Adding Chemo Improves Outcomes from Bladder Cancer RadiationOct 4, 2012
British researchers have found that combining radiation with 2 chemotherapy drugs helped bladder cancer patients live longer than those who had radiation alone.
In the study, 360 people with muscle-invasive bladder cancer were randomly assigned to radiation alone, or radiation with the chemo drugs fluorouracil and mitomycin. Most of the patients had their bladder tumors removed first. In the chemo-radiation group, 48% of the patients lived at least 5 years, as compared with 35% in the group treated with radiation alone. In addition, 67% of those in the radiation-chemo group had no evidence of cancer in their bladder after 2 years, compared to 54% in the radiation-only group.
Most people diagnosed with bladder cancer are treated with surgery to remove the bladder, either alone or in combination with other treatments. However, patients are often elderly – the average age at diagnosis is 73 – and often have other serious illnesses that make that surgery risky. Improving the effectiveness of non-surgical treatments can make a significant difference in the lives of these patients.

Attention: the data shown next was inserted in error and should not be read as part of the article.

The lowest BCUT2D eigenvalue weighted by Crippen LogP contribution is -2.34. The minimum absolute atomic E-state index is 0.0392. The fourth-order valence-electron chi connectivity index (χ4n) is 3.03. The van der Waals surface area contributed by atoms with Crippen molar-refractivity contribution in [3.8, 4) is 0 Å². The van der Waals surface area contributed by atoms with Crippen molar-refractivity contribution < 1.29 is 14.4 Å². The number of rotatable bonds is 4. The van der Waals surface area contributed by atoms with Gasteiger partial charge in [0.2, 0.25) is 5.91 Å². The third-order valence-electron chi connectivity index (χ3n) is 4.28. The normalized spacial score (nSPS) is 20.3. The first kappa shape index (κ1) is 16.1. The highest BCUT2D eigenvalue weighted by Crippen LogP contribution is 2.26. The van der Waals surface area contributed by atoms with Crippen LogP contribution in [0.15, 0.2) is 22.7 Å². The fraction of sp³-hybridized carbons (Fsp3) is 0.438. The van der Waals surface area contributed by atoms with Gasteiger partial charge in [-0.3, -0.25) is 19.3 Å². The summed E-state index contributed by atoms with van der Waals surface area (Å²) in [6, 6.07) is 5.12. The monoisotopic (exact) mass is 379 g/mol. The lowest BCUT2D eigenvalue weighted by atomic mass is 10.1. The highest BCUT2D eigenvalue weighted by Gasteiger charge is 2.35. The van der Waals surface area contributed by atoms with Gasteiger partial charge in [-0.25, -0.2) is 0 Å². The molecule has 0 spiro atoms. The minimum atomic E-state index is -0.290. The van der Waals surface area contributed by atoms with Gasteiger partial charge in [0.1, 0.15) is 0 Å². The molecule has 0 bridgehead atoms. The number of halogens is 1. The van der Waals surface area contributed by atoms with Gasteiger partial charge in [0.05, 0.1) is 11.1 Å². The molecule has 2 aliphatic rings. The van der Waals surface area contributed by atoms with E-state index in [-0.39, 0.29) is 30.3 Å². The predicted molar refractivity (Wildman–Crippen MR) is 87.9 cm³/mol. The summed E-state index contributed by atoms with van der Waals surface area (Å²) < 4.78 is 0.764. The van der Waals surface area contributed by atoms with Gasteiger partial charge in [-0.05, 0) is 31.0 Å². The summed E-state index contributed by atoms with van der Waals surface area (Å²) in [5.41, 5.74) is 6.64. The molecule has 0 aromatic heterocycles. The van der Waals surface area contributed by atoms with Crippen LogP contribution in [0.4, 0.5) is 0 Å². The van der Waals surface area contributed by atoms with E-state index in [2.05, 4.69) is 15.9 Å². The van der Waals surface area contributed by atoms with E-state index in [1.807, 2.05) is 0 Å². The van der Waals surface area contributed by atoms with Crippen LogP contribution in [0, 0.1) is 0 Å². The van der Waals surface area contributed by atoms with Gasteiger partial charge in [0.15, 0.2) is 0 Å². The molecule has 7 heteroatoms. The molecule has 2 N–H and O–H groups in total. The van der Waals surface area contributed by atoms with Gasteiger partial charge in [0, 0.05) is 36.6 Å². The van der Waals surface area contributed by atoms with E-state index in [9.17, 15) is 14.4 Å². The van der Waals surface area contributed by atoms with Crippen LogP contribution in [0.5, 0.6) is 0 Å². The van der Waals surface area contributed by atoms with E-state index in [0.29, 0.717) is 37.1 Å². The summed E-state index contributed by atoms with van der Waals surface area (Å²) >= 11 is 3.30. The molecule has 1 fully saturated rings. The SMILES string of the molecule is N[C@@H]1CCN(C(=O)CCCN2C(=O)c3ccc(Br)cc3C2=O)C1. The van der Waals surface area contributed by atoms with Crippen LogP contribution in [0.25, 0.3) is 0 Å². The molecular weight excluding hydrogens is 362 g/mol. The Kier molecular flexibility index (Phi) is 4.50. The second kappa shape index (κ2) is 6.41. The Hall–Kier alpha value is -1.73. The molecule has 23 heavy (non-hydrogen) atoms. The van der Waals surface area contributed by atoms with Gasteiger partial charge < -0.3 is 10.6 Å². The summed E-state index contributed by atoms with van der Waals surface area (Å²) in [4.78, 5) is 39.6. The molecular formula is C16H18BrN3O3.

The study was published in the New England Journal of Medicine.
About bladder cancer
An estimated 73,510 new cases of bladder cancer are expected to be diagnosed in 2012. Smokers are more than twice as likely to get bladder cancer as nonsmokers. Smoking causes about half of the deaths from bladder cancer among men and almost a third of bladder cancer deaths in women. Other risk factors include exposure to certain industrial chemicals.
Symptoms of bladder cancer include blood in the urine, having to go (urinate) more than usual, feeling pain or burning while urinating, and feeling like you need to go urgently, even when your bladder is not full. Usually, these symptoms are caused by something less serious, like an infection. But if you experience any of them, you should see a doctor right away.
Radiotherapy with or without Chemotherapy in Muscle-Invasive Bladder Cancer. Published in the April 19, 2012 issue of the New England Journal of Medicine. First author: Nicholas D. James, MB, BS, PhD, University of Birmingham, Birmingham, England.